Hope everyone came through the storms from last night okay. There was a slumber party at the Wesley Foundation for those who had no basement to run to. I love how a time of good, clean fun can happen anytime for any reason.
Tomorrow night we meet for dinner at 6:30pm and program afterwards. If you want to see us do something in particular this semester, this is a great time to come. We will be planning some of our events for the Spring.
Now For Sami’s Ramblings About Jesus:
When I was in seminary I got a role in the musical “Godspell.” Originally produced in the 70’s, each character was portrayed as a clown. In updating the production for our community though, the director asked each of us to come up with a stereotype of different kinds of personalities that young people have. Everyone decided I should represent the “alternative” crowd. And so for the first time in my life I donned all black clothing, black lipstick, black fingernail polish, and a “who gives a ___________” attitude. I stepped out of myself in some amazing ways that semester and discovered God’s grace deep in the places of me that were longing to rebel against my own and everyone else’s expectations.
I love that in the incarnation, God steps out of Himself in some amazing ways that blow our expectations of Him out of the water. During Advent and Christmas we discovered that the God who becomes flesh dwells among us, not as a king surrounded by luxury, but as a baby swaddled in a feeding trough. How humbly and gently He comes. This is what we learn from Advent and Christmas. And during Lent and Easter, we learn something else.
I am astounded that in the incarnation, God chooses to become flesh by being a simple carpenter, who becomes a traveling teacher, who continuously shakes up the status quo, who embraces the outcasts, who calls to repentance the righteous, and who follows a path that leads to the shame and destruction of a cross. It is as if the roles that God rejected in becoming incarnate reveal as much about the Divine character as who Jesus revealed Him to be through His life and death on earth. How easily we cast God in the role of judge. And yet God incarnate chose not to be Pilot. How easily we cast God in the role of accuser. And yet God incarnate chose not to be the Sanhedrin. How easily we cast God in the role of punisher. And yet God incarnate chose not to be the Roman soldier.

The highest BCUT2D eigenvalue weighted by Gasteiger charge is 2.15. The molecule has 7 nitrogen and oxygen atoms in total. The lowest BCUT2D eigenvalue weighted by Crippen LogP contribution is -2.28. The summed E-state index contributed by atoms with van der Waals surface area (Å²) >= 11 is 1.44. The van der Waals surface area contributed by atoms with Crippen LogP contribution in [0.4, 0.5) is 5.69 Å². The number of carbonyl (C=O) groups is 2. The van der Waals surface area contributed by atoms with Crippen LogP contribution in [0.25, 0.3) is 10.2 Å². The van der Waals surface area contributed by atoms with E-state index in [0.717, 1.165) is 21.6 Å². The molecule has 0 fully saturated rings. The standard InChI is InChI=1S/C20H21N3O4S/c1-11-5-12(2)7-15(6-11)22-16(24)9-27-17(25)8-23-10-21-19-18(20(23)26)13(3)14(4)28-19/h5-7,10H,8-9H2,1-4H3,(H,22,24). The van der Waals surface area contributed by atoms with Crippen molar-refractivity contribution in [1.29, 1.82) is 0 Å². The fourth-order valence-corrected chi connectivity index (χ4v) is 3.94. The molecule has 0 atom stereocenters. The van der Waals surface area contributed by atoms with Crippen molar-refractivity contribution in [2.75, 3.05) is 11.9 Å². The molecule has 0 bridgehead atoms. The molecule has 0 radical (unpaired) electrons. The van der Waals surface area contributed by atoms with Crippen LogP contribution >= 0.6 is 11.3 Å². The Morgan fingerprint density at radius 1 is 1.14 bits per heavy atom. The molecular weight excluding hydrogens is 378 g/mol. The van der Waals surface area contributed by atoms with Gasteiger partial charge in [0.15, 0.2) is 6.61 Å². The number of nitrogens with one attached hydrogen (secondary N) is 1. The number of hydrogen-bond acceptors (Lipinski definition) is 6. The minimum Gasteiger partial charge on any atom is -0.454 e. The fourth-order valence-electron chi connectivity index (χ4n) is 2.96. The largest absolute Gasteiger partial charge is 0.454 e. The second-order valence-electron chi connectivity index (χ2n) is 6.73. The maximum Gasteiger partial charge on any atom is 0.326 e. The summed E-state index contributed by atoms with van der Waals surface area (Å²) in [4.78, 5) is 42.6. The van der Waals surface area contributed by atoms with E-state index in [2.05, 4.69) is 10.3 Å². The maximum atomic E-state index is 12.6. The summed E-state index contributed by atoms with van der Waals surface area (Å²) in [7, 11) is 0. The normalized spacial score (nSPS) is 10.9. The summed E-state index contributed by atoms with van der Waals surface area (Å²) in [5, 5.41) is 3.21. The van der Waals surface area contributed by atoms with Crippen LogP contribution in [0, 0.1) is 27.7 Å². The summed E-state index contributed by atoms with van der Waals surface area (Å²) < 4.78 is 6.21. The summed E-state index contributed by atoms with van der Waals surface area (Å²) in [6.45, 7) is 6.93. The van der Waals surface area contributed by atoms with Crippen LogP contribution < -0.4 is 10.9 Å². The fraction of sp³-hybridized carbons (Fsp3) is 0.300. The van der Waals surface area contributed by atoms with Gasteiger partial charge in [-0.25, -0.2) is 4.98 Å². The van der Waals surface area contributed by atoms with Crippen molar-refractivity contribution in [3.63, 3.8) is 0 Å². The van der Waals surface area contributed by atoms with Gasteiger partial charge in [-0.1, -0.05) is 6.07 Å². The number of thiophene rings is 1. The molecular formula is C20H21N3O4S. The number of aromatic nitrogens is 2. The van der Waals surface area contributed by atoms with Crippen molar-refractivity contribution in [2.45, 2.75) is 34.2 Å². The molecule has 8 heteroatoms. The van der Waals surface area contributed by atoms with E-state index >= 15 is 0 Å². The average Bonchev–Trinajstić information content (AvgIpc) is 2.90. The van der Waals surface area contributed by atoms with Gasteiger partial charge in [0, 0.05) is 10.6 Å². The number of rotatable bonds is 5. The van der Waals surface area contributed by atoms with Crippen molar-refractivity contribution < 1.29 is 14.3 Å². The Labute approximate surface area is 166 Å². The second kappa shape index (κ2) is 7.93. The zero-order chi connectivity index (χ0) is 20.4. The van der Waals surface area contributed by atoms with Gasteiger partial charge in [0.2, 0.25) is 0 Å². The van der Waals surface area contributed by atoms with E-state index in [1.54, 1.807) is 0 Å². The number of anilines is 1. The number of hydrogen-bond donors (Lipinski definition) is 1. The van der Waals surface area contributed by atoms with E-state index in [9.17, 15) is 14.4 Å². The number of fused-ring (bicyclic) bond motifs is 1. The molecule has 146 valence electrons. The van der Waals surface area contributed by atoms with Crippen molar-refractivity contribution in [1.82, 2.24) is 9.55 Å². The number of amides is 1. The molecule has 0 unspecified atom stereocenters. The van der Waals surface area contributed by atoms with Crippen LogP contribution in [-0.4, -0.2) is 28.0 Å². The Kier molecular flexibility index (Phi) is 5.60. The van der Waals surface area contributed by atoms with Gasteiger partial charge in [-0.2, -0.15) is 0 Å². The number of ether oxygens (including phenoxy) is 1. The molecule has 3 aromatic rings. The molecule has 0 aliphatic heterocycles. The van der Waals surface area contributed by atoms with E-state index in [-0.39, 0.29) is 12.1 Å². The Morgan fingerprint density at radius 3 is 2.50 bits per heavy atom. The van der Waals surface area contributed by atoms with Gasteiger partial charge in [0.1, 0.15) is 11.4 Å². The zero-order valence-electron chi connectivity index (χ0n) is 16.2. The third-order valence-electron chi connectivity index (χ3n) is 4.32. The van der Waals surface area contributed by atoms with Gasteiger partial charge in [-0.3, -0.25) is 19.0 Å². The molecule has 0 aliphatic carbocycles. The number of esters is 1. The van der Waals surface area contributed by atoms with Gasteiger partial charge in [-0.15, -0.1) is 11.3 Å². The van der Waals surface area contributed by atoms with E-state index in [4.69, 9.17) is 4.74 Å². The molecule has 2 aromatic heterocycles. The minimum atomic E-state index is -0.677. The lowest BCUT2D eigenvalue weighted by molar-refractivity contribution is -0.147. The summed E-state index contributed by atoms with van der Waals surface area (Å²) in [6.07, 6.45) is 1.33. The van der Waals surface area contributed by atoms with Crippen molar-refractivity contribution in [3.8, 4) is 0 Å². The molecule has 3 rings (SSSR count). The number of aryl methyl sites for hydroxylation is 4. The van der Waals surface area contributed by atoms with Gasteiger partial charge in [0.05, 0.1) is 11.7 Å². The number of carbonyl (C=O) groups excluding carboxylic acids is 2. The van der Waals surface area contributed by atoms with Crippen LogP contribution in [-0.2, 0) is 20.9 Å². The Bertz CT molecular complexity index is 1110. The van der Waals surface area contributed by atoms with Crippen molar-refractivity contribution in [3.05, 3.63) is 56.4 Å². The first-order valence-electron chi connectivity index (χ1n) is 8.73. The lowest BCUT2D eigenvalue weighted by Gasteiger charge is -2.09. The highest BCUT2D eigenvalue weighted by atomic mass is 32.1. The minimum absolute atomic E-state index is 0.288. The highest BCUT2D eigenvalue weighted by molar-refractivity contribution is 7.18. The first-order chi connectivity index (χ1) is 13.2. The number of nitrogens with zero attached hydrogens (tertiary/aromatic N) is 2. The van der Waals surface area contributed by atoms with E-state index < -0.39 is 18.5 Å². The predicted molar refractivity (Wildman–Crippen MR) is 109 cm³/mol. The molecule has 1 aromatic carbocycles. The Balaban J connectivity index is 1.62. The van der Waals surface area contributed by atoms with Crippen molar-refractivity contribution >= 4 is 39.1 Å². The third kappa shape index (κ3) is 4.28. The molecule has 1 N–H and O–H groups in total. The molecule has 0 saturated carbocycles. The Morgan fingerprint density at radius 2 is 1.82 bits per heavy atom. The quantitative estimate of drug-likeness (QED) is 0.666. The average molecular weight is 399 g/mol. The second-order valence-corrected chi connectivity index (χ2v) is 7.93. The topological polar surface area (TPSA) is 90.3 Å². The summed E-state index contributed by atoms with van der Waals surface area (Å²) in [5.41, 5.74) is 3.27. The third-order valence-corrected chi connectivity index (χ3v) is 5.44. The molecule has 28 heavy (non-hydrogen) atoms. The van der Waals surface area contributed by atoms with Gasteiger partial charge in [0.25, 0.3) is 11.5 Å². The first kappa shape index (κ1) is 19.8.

In revealing the Divine nature to humanity through His Son Jesus Christ, the Word made flesh, God chooses to be the lamb who was slain. God chooses to make flesh the words of Isaiah’s description of the Suffering Servant:
For he grew up before him like a young plant, and like a root out of dry ground; he had no form or majesty that we should look at him, nothing in his appearance that we should desire him. He was despised and rejected by others; a man of suffering and acquainted with infirmity; and as one from whom others hide their faces he was despised, and we held him of no account. . . . He was oppressed, and he was afflicted, yet he did not open his mouth; like a lamb that is led to the slaughter, and like a sheep that before its shearers is silent, so he did not open his mouth. By a perversion of justice he was taken away. Who could have imagined his future? For he was cut off from the land of the living, stricken for the transgression of my people. They made his grave with the wicked and his tomb with the rich, although he had done no violence, and there was no deceit in his mouth. Isaiah 53:2-9
It staggers me to consider what exactly it is that God chooses to identify with in the human experience. He chooses those raw places in the human experience that we’d rather not remember. He chooses to identify with us when we are despised, rejected, suffering, infirm, treated as if we were of no account, oppressed and afflicted. The human response to such feelings is to deny them, forget them, discount them, and destroy them. We render them meaningless in a world that exalts and glorifies prestige, power, and position. How unbelievable it is then when God incarnate not only honors such experiences by having them, but then transforms them through the power of the cross. How powerfully God validates the worst kind of suffering any human being could ever go through. And in our heart of hearts, isn’t that what we are crying out for? Someone to notice? Someone to care? Someone to really see how badly we hurt and how terribly that hurt makes us fear? What an intimate place of love that God chooses to become real to us, joining us in our very deepest suffering when He as God never had to suffer at all. And that is the true gift of Lent and Easter. We serve a God loves so much that He suffers because of it, and the only thing that relieves His own suffering is joining us in ours and lifting us out of it. Oh my Gosh. This is so powerful.
So today on Ash Wednesday let us wear the ashes that remind us of our own vulnerability, ashes that tell us we are dust and to dust we will return. And let us celebrate as well the God whose love called Him to become dust with us, and to share also the dust of our own vulnerability. Thanks be to God.
WKU Wesley Foundation
United Methodist Campus Ministry